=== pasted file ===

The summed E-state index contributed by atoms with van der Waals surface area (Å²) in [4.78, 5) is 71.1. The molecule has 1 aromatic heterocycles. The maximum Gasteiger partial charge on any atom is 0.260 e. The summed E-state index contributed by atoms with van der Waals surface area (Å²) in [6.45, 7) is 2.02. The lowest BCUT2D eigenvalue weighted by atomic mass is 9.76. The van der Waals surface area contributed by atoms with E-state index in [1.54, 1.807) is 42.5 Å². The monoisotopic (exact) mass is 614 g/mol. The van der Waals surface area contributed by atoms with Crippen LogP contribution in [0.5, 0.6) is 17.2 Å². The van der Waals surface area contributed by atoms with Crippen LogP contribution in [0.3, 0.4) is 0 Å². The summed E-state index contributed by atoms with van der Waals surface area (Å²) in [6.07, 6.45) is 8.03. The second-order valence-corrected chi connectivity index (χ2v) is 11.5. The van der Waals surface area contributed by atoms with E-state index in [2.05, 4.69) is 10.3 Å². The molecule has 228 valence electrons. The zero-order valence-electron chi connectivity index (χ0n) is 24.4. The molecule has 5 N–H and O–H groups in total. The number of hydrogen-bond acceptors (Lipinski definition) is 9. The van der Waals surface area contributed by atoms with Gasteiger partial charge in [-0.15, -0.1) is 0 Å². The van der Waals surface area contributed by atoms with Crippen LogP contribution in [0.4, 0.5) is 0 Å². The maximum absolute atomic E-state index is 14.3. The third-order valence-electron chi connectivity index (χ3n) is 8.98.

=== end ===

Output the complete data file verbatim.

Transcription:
The summed E-state index contributed by atoms with van der Waals surface area (Å²) in [4.78, 5) is 71.1. The molecule has 1 aromatic heterocycles. The maximum Gasteiger partial charge on any atom is 0.260 e. The summed E-state index contributed by atoms with van der Waals surface area (Å²) in [6.45, 7) is 2.02. The lowest BCUT2D eigenvalue weighted by atomic mass is 9.76. The van der Waals surface area contributed by atoms with E-state index in [1.54, 1.807) is 42.5 Å². The monoisotopic (exact) mass is 614 g/mol. The van der Waals surface area contributed by atoms with Crippen LogP contribution in [0.5, 0.6) is 17.2 Å². The van der Waals surface area contributed by atoms with Crippen LogP contribution in [0.3, 0.4) is 0 Å². The summed E-state index contributed by atoms with van der Waals surface area (Å²) in [6.07, 6.45) is 8.03. The second-order valence-corrected chi connectivity index (χ2v) is 11.5. The van der Waals surface area contributed by atoms with E-state index in [2.05, 4.69) is 10.3 Å². The molecule has 228 valence electrons. The zero-order valence-electron chi connectivity index (χ0n) is 24.4. The molecule has 5 N–H and O–H groups in total. The number of hydrogen-bond acceptors (Lipinski definition) is 9. The van der Waals surface area contributed by atoms with Gasteiger partial charge in [-0.15, -0.1) is 0 Å². The van der Waals surface area contributed by atoms with Crippen LogP contribution in [0.4, 0.5) is 0 Å². The maximum absolute atomic E-state index is 14.3. The third-order valence-electron chi connectivity index (χ3n) is 8.98.